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Re: yet another sidetrack on what a URI identifies

From: Sandro Hawke <sandro@w3.org>
Date: Tue, 14 Jan 2003 22:34:49 -0500
Message-Id: <200301150334.h0F3YnK12607@wadimousa.hawke.org>
To: "Roy T. Fielding" <fielding@apache.org>
cc: www-tag@w3.org

> > So what does the URI "http://www.w3.org/Consortium/" denote?   If you
> > can't say for certain, then tell me what it might or should denote.
> 
> Whatever www.w3.org wants it to denote.  What do the RDF assertions
> say it denotes?  That is, after all, why we needed RDF -- because the
> Web doesn't tell the client what a URI denotes, nor what properties
> it will maintain consistently over time.

That could be a nice use for RDF, but I doubt it's the motivating use
case for anyone who has put in much time or money.  (I happen to think
we need RDF because we need a standard KR language (for general agent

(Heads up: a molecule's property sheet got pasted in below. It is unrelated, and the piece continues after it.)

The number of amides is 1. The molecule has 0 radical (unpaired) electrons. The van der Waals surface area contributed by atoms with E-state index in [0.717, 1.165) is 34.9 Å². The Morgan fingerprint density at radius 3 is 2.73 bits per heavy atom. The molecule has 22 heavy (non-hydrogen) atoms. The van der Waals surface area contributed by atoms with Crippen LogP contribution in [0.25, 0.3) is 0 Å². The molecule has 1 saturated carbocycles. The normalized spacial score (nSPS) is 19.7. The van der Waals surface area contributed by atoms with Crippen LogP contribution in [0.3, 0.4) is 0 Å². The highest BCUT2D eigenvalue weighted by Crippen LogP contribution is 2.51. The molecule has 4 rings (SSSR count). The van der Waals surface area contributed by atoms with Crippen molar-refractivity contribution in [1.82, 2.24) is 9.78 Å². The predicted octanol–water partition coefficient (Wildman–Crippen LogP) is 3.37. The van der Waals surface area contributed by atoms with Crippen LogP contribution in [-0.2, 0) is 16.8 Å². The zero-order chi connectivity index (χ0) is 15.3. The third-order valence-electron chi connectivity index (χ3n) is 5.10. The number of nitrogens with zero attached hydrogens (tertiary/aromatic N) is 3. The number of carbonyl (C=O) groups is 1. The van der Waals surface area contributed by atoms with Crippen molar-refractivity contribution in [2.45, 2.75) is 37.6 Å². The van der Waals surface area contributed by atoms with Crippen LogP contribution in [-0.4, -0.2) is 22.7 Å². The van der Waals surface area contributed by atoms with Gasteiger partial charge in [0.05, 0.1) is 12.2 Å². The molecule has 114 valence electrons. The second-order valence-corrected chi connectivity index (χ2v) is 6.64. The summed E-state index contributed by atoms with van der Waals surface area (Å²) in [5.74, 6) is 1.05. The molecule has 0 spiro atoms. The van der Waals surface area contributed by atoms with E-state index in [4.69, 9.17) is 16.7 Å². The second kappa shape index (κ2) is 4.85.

communication) which bootstraps its ontologies off the web.)

> In any case, the reason we had this discussion originally is because
> some people were complaining about xmlns identifiers being http URIs
> because they believed that a URI could not be both a name and a way
> of retrieving a web page.  They are wrong, as demonstrated repeatedly
> by working practice and the REST model, because they were ignoring
> the difference between a URI and a GET action on a URI.

That's what suckered me into this thread -- I basically agree with you
here (and my first mail started "I totally agree").  But in addition
to agreeing with your complaints and conclusions, I thought I would
share my idea of why the problem arose and how we might agree to fix
it.  (My point was simply that people can very effectively use the
same string to name different but related things.)   

    -- sandro
Received on Tuesday, 14 January 2003 22:35:41 GMT

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